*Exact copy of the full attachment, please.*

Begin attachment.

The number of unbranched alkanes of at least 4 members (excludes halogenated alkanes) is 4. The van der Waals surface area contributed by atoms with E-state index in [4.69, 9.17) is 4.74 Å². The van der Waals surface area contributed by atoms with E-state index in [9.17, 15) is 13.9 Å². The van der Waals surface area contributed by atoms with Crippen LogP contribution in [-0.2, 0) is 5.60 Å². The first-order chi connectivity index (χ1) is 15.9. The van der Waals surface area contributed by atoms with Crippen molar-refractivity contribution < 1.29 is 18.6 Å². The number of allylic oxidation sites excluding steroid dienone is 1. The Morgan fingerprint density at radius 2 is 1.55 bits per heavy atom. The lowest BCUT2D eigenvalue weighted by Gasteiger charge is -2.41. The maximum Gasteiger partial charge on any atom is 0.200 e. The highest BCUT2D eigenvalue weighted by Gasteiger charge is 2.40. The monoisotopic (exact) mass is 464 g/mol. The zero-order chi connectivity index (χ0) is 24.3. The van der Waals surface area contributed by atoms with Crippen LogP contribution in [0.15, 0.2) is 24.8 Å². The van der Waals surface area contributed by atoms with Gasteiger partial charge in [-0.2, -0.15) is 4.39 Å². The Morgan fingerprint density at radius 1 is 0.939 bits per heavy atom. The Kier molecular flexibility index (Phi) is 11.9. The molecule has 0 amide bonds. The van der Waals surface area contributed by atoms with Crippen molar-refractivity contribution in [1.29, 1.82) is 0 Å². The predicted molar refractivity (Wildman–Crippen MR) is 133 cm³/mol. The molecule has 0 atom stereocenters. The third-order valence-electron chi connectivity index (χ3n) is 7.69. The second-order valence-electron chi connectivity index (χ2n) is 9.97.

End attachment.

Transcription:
The number of unbranched alkanes of at least 4 members (excludes halogenated alkanes) is 4. The van der Waals surface area contributed by atoms with E-state index in [4.69, 9.17) is 4.74 Å². The van der Waals surface area contributed by atoms with E-state index in [9.17, 15) is 13.9 Å². The van der Waals surface area contributed by atoms with Crippen LogP contribution in [-0.2, 0) is 5.60 Å². The first-order chi connectivity index (χ1) is 15.9. The van der Waals surface area contributed by atoms with Crippen molar-refractivity contribution < 1.29 is 18.6 Å². The number of allylic oxidation sites excluding steroid dienone is 1. The Morgan fingerprint density at radius 2 is 1.55 bits per heavy atom. The lowest BCUT2D eigenvalue weighted by Gasteiger charge is -2.41. The maximum Gasteiger partial charge on any atom is 0.200 e. The highest BCUT2D eigenvalue weighted by Gasteiger charge is 2.40. The monoisotopic (exact) mass is 464 g/mol. The zero-order chi connectivity index (χ0) is 24.3. The van der Waals surface area contributed by atoms with Crippen LogP contribution in [0.15, 0.2) is 24.8 Å². The van der Waals surface area contributed by atoms with Gasteiger partial charge in [-0.2, -0.15) is 4.39 Å². The Morgan fingerprint density at radius 1 is 0.939 bits per heavy atom. The Kier molecular flexibility index (Phi) is 11.9. The molecule has 0 amide bonds. The van der Waals surface area contributed by atoms with Crippen molar-refractivity contribution in [1.29, 1.82) is 0 Å². The predicted molar refractivity (Wildman–Crippen MR) is 133 cm³/mol. The molecule has 0 atom stereocenters. The third-order valence-electron chi connectivity index (χ3n) is 7.69. The second-order valence-electron chi connectivity index (χ2n) is 9.97.